With the annual National Day of Prayer just days away, signs indicate that the White House will not hold a formal event to mark the day.
According to Dan Gilgoff of U.S. News & World Report, the White House said it will issue a proclamation to observe the National Day of Prayer on May 7, but will stop short of holding an official White House event.
An official schedule released by The White House for this week shows that President Obama is only scheduled to sign a proclamation on Thursday and then attend meetings.
This marks a departure from the Bush administration, which annually invited National Day of Prayer Task Force chairman Shirley Dobson and her husband, Dr. James Dobson, founder of the conservative ministry Focus on the Family, to the White House to observe the day of prayer.
Notably, however, Obama is returning to the conventional practice of past administrations besides that of George W. Bush's. Former presidents Ronald Reagan and George H.W. Bush had only signed a proclamation to mark the National Day of Prayer without holding an event in the White House.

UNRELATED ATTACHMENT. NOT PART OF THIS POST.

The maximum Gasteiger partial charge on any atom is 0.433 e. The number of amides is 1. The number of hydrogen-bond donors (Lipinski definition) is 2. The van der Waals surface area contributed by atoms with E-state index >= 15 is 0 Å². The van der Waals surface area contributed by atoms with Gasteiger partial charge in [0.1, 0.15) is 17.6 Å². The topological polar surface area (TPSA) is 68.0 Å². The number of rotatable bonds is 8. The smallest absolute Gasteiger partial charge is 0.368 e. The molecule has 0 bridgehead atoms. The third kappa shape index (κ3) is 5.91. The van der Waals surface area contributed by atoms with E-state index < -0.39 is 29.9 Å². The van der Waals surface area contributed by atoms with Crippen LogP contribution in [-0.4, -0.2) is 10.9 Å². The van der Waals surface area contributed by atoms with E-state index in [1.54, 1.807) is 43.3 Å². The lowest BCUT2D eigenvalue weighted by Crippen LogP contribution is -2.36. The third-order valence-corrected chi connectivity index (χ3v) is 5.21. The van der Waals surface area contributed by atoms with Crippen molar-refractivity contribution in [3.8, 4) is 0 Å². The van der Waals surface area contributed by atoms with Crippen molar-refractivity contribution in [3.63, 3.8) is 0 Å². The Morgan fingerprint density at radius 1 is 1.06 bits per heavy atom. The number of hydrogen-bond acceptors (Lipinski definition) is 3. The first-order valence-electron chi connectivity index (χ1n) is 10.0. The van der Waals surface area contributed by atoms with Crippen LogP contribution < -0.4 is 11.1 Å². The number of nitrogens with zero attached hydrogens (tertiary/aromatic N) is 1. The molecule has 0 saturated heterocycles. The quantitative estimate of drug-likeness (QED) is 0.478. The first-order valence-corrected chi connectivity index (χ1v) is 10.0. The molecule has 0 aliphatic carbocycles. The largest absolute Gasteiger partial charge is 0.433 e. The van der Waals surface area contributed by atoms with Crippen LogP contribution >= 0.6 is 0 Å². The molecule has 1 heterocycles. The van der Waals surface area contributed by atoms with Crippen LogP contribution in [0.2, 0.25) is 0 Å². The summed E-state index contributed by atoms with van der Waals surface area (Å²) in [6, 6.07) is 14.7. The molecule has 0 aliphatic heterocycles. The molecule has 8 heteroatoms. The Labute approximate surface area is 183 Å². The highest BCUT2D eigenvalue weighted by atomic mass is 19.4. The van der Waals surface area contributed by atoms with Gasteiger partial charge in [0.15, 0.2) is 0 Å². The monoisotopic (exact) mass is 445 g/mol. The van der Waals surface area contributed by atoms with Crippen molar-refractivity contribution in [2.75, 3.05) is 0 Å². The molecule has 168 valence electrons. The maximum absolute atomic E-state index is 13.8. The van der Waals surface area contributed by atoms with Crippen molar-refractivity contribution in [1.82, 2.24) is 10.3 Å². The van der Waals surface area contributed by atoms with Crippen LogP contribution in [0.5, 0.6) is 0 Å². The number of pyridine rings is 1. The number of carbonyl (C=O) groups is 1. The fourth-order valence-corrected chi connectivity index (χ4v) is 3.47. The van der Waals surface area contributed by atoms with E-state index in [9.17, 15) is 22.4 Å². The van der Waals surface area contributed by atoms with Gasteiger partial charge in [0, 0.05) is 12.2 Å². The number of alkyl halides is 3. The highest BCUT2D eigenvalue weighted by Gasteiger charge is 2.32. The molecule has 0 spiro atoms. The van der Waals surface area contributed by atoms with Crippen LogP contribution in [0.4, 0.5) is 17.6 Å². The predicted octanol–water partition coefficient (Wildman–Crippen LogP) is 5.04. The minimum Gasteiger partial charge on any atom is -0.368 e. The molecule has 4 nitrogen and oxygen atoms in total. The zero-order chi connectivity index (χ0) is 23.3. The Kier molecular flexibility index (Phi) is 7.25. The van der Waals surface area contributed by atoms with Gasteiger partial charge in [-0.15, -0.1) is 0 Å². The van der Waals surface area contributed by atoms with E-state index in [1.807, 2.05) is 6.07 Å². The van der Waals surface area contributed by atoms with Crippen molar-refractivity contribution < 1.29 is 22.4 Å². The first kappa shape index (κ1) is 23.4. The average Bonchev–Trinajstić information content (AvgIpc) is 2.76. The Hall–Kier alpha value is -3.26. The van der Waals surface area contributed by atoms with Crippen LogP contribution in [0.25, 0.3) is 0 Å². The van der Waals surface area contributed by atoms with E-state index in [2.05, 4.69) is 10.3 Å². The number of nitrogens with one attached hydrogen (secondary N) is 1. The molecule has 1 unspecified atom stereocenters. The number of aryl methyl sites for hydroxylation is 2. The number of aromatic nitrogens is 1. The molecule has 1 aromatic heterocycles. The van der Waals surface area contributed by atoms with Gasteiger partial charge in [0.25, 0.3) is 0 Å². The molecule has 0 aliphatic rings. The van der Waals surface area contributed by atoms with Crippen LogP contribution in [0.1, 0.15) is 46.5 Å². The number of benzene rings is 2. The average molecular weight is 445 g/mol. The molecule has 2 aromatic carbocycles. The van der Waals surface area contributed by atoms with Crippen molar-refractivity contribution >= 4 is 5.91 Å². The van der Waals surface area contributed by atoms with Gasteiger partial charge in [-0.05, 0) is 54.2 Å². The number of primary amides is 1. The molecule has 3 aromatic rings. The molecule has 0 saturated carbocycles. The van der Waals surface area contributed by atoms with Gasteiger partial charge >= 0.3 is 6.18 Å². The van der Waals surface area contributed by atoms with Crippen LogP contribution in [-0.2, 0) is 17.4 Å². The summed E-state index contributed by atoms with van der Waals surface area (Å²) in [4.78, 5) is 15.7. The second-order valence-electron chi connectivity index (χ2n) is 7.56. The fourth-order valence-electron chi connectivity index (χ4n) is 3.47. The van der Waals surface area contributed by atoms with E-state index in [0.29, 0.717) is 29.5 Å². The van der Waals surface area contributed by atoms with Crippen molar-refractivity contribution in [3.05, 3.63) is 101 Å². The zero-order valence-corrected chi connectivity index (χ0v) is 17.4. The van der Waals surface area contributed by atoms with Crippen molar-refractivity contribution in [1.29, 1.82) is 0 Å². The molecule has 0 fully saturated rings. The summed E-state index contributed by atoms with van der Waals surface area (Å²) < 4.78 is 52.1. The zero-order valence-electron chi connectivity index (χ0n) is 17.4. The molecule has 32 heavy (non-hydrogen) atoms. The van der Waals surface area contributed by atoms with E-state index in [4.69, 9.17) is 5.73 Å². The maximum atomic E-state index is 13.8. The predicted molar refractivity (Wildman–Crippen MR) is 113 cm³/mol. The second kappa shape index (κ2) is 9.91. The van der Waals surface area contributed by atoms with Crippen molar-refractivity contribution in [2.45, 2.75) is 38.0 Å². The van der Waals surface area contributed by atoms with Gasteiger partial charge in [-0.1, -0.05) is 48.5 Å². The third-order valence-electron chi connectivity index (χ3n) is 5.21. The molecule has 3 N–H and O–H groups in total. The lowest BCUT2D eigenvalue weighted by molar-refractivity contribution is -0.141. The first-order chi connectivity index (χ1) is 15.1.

The annual event was created in 1952 by a joint resolution of the United States Congress, and signed into law by President Harry S. Truman. In 1983, the National Day of Prayer Task Force was founded to express the Judeo-Christian view. Shirley Dobson became chairman of the NDP Task Force in 1991 and has held the position ever since. Vonette Bright, co-founder of Campus Crusade for Christ with her husband Bill Bright, was the NDP Task Force's first chairman, and remains the co-chairman.
In recent years, the Task Force has come under attack by atheist groups who argue that the National Day of Prayer is unconstitutional because it violates the Establishment Clause's separation of church and state.
Last year, a Wisconsin-based atheist and agnostic group filed a lawsuit against President Bush, the governor of Wisconsin, Shirley and James Dobson, and other officials over the federal law designating a National Day of Prayer.
The Alliance Defense Fund has said it will defend the National Day of Prayer Task Force should the case be accepted by the District Court for the Western District of Wisconsin. The legal group argues that public prayer is part of the history and tradition of the country and Americans should be allowed to freely pray without people threatening to silence them.
Millions of Americans are expected to participate in prayer events nationwide for the National Day of Prayer on Thursday. Along with local events, a live webcast of the National Observance in Washington D.C. is scheduled for Thursday morning.